As persons become older, the brain does not factually run out of space, however, it does become less efficient and has less of an ability to hold on to a lot of information. Starting from in your thirties, two areas of the brain which handle much of the memory processing, namely the frontal lobes and the hippocampus, slowly but surely start to shrink. The passageway between the nerve cells also starts to wither and fray, plus the messenger chemicals, for instance, dopamine, which assists in the encoding and retrieval of memories begin to deteriorate. To a limited extent, some of these alterations are inevitable, however, you might be capable of slowing them down, or at the very minimum compensate for them, through adhering to specific changes in your lifestyle. Here are the chief changes to focus on.
You could become tongue-tied, you could become nervous. Even temporary stress could result in the loosing of your train of thought. The reason for this is, stress hormones like cortisol could interfere with chemicals which the brain cells require to communicate, switching energy from the brain to your muscles. This will also make it more difficult to create new memories; therefore if you are introduced to an individual during a stressful time, you are less likely to learn by heart their name for later. If you happen to be persistently stressed, there is a chance that you become overwhelmed and might experience signs of anxiety such as a rapid heartbeat and problems focusing, which might make you more inclined to severe memory problems. Females who have accounted for high levels of stress during their forties and fifties were more likely to experience dementia in their senior years, as stated in a study conducted in Sweden. Individuals could keep stress uncontrolled by creating lists to get themselves organized, slowing down each day in order to take purposeful, deep breaths, delegate tasks to others so as to lessen your load, or start a hobby you enjoy.
Mild to moderate exercise like walking or jogging thirty to forty-five minutes each day for three days a week, improves the size of the hippocampus in the brain and enhances the production of molecule in the body which is connected to memory and learning, as documented in research at the University of Pittsburgh. Not to worry if this appears to be a long time, there is another study that discovered that females that are middle-aged who only get moderate activity for roughly twenty minutes two times a week had a fifty-two percent lower chance of developing dementia later on in life.
Place Priority on Sleep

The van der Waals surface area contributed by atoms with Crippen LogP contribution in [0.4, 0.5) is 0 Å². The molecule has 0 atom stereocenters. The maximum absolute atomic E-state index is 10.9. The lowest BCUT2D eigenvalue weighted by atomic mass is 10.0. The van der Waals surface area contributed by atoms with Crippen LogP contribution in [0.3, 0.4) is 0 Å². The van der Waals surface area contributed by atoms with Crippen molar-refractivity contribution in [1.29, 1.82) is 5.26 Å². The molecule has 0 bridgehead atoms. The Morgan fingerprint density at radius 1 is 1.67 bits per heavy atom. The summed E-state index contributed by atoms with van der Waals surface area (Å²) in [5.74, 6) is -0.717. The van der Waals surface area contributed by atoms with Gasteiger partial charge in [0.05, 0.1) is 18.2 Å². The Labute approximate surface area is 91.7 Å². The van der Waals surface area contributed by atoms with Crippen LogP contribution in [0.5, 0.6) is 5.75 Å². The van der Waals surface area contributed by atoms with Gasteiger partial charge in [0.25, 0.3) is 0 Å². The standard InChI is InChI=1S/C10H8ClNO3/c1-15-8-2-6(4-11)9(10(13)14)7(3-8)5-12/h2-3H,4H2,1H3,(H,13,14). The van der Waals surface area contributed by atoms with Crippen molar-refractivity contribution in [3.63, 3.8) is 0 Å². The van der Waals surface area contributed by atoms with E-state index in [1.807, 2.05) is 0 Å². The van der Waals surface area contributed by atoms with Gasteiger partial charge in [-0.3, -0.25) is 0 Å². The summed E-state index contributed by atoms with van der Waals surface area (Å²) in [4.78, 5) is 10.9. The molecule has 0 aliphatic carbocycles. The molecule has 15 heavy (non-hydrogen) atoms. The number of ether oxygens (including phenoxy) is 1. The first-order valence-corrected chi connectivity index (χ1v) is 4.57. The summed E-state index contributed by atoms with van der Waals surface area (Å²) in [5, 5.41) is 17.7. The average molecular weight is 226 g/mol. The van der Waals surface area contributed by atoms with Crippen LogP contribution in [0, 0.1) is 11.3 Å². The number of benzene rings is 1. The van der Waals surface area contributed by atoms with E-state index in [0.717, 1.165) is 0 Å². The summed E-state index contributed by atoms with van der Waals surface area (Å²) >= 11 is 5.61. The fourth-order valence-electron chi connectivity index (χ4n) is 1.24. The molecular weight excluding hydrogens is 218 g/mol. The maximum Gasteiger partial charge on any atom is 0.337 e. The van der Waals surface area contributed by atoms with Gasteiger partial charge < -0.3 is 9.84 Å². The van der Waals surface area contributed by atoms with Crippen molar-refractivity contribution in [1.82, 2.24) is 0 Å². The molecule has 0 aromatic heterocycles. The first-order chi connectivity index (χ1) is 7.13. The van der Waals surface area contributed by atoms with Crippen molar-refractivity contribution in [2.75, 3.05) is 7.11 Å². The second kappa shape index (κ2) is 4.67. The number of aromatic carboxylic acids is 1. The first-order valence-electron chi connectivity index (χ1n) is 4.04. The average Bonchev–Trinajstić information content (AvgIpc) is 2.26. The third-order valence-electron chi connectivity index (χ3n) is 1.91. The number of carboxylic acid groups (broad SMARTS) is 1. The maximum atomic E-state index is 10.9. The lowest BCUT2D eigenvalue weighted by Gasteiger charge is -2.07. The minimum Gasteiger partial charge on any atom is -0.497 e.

Inadequate sleep makes it quite difficult for the brain to take notice of new information and retain it, as according to research conducted on persons whose sleep interrupted by sleep apnea, which is a disorder that halts the breathing for multiple seconds during some point in the night. Sleep sometimes seems to play a huge role in retaining memories. Scientists believe that deep, dreaming stage sleep is particularly useful in the process of locking in procedural memories and facts, for example, how to ride a bicycle or play a musical instrument. Many individuals require a minimum of seven to nine hours of sleep every night. If you find yourself not getting an adequate amount of sleep, try going to bed fifteen minutes earlier every night until your goal is reached. Also is tossing and turning is what you suffer from, or even waking up feeling tired after seven to nine hours of sleep, contact your primary health provider. You might be suffering from some type of sleep disorder or sleep apnea and may require treatment.
Take Your Vitamins
Studies have suggested that raised levels of antioxidants in the blood specifically vitamin C, beta carotene, and vitamin E, are linked to enhanced memory performance in aged persons. Antioxidants might assist by decreasing cell damage in the brain and enhancing communication among neurons. Consume large amounts of them by eating a variety of colorful vegetables and fruits, for example, oranges, blueberries, and red bell peppers. In addition, consider consuming more vitamin B12, which encourages healthy functioning of the nerve and could impact memory. It is not unusual for someone to lack vitamin B12 while their age, beginning from the age of thirty. Eating a three-ounce serving of rainbow trout, sockeye salmon or sirloin steak is equal to or surpasses the recommended daily intake. Significant quantities of vitamin B12 are found in Swiss cheese, fortified breakfast cereal, eggs, and milk.
Remain at a Healthy Weight
Memory issues have also been associated with obesity, probably due to the fact that being overweight possibly means your diet is unhealthy or you are not getting enough exercise, which affects the memory. A publication in the journal Neurology discovered that persons who were obese or overweight at midlife were eighty percent more likely to develop dementia during their senior years than those with normal body weight or body mass index. What is more is that just being mildly overweight, which is a body mass index that is over twenty-five, could interrupt a persons’ ability to retain new information and repeat it in the future. If your body mass index is thirty or over, then you are considered obese, and the threat is even bigger, most likely due to the fact that the majority of obese persons have weight-related conditions that get in the way of blood flow to the brain, like diabetes, high blood pressure and sleep apnea. The light at the end of the tunnel is that losing weight assists significantly. One study also discovered that overweight persons that received weight-loss surgery had a tendency of their concentration and memory improving after twelve weeks from the operation.